2. How often does a person meet with an accountability partner? I find that frequency is less important than regularity. If you meet often, but with irregular intervals, the desire to get together will wane over time. If you meet regularly, no matter the interval, meeting becomes a pattern of living and is more likely to become a habit. How do you determine the interval? As accountability partners, we mutually decided that weekly was preferable. Seeing that we both work in the same office, we just have lunch with each other. This is a natural rhythm that we can both stick to. Others may want to get together once a month, or whatever. Both people need to feel comfortable with what is decided.
3. What length of meeting is best? What do the two of you feel is reasonable? Answer that question, and go with it. There may be times that flexibility is needed. Nothing will kill an accountability relationship faster than rigidity. If there is a need to schedule more or less time than usual, work this out in advance of your meeting so both of you can plan accordingly.
4. When do you stop meeting? If things are going well, there is no reason to stop. A good accountability relationship will be helpful as an ongoing exercise. Just as eating and exercise are beneficial to the body, and prayer and spiritual discipline is important to the soul, so is accountability to the health of our relationships.
5. What should you discuss with your accountability partner? This is important. An accountability relationship is to be mutual – not one-sided. If one person regularly assumes the role of the interrogator, the meeting soon turns into parole officer – ex con appointments. Both parties have to be accountable to each other. There are many things you can discuss. The following is a list of topics that I have found helpful (it is in no way an exhaustive list) :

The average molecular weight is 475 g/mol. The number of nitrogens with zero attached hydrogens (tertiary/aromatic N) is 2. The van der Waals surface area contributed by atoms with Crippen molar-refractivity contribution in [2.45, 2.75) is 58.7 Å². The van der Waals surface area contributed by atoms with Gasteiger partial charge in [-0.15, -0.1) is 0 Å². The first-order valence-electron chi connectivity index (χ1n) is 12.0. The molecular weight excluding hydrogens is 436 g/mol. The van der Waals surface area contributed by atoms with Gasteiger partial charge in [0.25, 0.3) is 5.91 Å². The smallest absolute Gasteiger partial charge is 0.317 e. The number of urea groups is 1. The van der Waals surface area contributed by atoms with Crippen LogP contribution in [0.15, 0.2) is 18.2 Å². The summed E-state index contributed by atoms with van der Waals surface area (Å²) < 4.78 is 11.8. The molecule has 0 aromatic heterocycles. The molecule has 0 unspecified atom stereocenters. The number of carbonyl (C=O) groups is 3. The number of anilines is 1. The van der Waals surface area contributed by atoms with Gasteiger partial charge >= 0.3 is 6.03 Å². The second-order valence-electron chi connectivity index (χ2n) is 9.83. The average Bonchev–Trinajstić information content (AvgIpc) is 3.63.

- Have I maintained purity in my thought life since we last met?
- Have I been consistent in my devotional life?
- Have I invested time in my family or other close relationships in recreation, conversation or spiritual matters?
- Have I encouraged anyone in any way?
- Have any of my actions dishonored God in any way?
- Is there any unconfessed sin in my life?
- Have I lied or misrepresented the truth to anyone?
- Have I used my finances to honour God?
- Do I hold unforgiveness against anyone?
6. Are accountability meetings just reporting times? Definitely not! Reporting is a part of what goes on, but by no means all. As I have indicated before, your relationship must be honest, open and transparent. Through openness, there is permission for confession and forgiveness. Without this aspect, accountability can turn into a “feel good” party where all that is discussed is the superficial activities of life. Accountability is hard work. It is difficult to share one’s sins with another. Accountability puts a face to the forgiveness that God offers us. During accountability sessions each person has the privilege of pronouncing God’s forgiveness to the other. But let there be no mistake here – it is God alone who forgives our sins – not our accountability partner!